Devon Levi, a Buffalo Sabres prospect, has established himself as one of the top goalies in NCAA hockey this season, his second at Northeastern University.
Levi (6-foot, 184 pounds) is 13-4 with one tie, a 1.33 goals-against average, .955 save percentage and six shutouts in 18 games. The 19-year-old leads NCAA goalies in save percentage, saves (504) and minutes played (1,085:44), and is tied for first in shutouts. He was named Hockey East Rookie of the Month in October and November.
He didn't play a college game as a freshman last season after sustaining a rib injury helping Canada finish second at the 2021 IIHF World Junior Championship. He was named the tournament's best goalie.
"He's big time," Northeastern coach Jerry Keefe said. "He really is. The kid's focus is off the charts. Not only is he really talented and athletic, his focus … holy smokes."
Levi has allowed 12 goals in his past 12 games, including one goal on 72 shots to help Northeastern to back-to-back wins against Providence by a combined score of 6-1 on Friday and Saturday.
"Devon right now is in a zone," Keefe said after Levi made 34 saves in a 4-1 win Saturday.
He was selected by the Florida Panthers in the seventh round (No. 212) of the 2020 NHL Draft, and was traded to the Sabres on July 28, along with a first-round pick in the 2022 NHL Draft, for forward Sam Reinhart.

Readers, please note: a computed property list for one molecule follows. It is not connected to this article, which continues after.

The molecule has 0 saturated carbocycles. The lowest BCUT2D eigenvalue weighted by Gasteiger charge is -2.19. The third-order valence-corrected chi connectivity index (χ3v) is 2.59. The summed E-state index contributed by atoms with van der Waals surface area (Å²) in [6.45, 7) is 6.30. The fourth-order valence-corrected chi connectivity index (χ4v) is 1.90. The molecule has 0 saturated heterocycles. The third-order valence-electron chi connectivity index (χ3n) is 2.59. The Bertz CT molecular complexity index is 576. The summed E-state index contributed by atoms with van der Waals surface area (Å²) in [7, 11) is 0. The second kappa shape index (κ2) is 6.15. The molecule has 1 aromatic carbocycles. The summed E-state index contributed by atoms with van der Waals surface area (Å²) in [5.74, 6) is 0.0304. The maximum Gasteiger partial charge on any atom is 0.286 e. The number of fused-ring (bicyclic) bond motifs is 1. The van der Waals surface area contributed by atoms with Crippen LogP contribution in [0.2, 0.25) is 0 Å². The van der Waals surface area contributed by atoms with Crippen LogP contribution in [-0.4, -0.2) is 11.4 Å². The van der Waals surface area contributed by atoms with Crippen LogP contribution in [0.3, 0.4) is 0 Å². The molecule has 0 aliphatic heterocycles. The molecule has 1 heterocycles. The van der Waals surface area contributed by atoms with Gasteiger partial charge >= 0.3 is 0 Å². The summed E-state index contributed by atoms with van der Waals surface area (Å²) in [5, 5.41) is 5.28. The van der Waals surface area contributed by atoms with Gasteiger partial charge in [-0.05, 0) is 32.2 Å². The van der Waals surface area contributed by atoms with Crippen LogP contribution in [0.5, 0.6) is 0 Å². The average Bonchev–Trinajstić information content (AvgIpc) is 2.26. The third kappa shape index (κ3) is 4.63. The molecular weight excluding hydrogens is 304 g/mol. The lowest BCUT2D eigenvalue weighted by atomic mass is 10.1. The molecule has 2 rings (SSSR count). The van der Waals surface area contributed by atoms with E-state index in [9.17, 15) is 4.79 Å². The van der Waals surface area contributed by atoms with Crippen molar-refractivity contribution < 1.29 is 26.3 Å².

During every timeout, Levi drops to his knees between the faceoff circles 15 feet in front of his net, bows his head and uses breathing techniques to reset.
"Just clearing my mind, focusing on my breath, staying in the moment," he said. "It's real easy to get carried away with fans screaming at you, it's real easy to get into all the distracting things that don't apply to the game. So I just take a few moments to clear my head and remember what the important part of the moment is, going out and having fun and stopping pucks for my teammates."
Levi's strong start has made him a strong candidate for the Mike Richter Award, which is given to the most outstanding goalie in NCAA Division I.
"He's one of those kids, he really, really enjoys the game of hockey," Keefe said. "It's not work for him. He loves it. It's his passion."